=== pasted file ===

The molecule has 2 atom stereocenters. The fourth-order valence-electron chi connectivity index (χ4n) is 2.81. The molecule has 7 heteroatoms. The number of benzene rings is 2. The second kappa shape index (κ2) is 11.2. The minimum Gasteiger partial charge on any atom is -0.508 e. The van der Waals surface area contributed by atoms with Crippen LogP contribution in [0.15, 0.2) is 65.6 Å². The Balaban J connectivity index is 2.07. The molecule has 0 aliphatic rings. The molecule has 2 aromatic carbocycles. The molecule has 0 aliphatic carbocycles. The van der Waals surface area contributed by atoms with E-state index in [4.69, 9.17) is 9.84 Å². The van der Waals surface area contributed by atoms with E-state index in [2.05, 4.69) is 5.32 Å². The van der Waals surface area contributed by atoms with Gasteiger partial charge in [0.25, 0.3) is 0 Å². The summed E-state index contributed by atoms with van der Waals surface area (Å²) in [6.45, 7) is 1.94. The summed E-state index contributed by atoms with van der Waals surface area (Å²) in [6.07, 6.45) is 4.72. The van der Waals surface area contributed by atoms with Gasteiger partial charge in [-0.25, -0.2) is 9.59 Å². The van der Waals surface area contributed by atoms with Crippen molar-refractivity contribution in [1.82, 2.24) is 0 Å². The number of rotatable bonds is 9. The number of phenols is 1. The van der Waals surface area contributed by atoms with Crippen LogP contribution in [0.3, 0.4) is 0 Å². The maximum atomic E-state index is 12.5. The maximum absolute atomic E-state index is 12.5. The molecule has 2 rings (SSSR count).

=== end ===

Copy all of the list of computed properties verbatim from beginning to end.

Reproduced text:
The molecule has 2 atom stereocenters. The fourth-order valence-electron chi connectivity index (χ4n) is 2.81. The molecule has 7 heteroatoms. The number of benzene rings is 2. The second kappa shape index (κ2) is 11.2. The minimum Gasteiger partial charge on any atom is -0.508 e. The van der Waals surface area contributed by atoms with Crippen LogP contribution in [0.15, 0.2) is 65.6 Å². The Balaban J connectivity index is 2.07. The molecule has 0 aliphatic rings. The molecule has 2 aromatic carbocycles. The molecule has 0 aliphatic carbocycles. The van der Waals surface area contributed by atoms with E-state index in [4.69, 9.17) is 9.84 Å². The van der Waals surface area contributed by atoms with E-state index in [2.05, 4.69) is 5.32 Å². The van der Waals surface area contributed by atoms with Gasteiger partial charge in [0.25, 0.3) is 0 Å². The summed E-state index contributed by atoms with van der Waals surface area (Å²) in [6.45, 7) is 1.94. The summed E-state index contributed by atoms with van der Waals surface area (Å²) in [6.07, 6.45) is 4.72. The van der Waals surface area contributed by atoms with Gasteiger partial charge in [-0.25, -0.2) is 9.59 Å². The van der Waals surface area contributed by atoms with Crippen molar-refractivity contribution in [1.82, 2.24) is 0 Å². The number of rotatable bonds is 9. The number of phenols is 1. The van der Waals surface area contributed by atoms with Crippen LogP contribution in [0.3, 0.4) is 0 Å². The maximum atomic E-state index is 12.5. The maximum absolute atomic E-state index is 12.5. The molecule has 2 rings (SSSR count).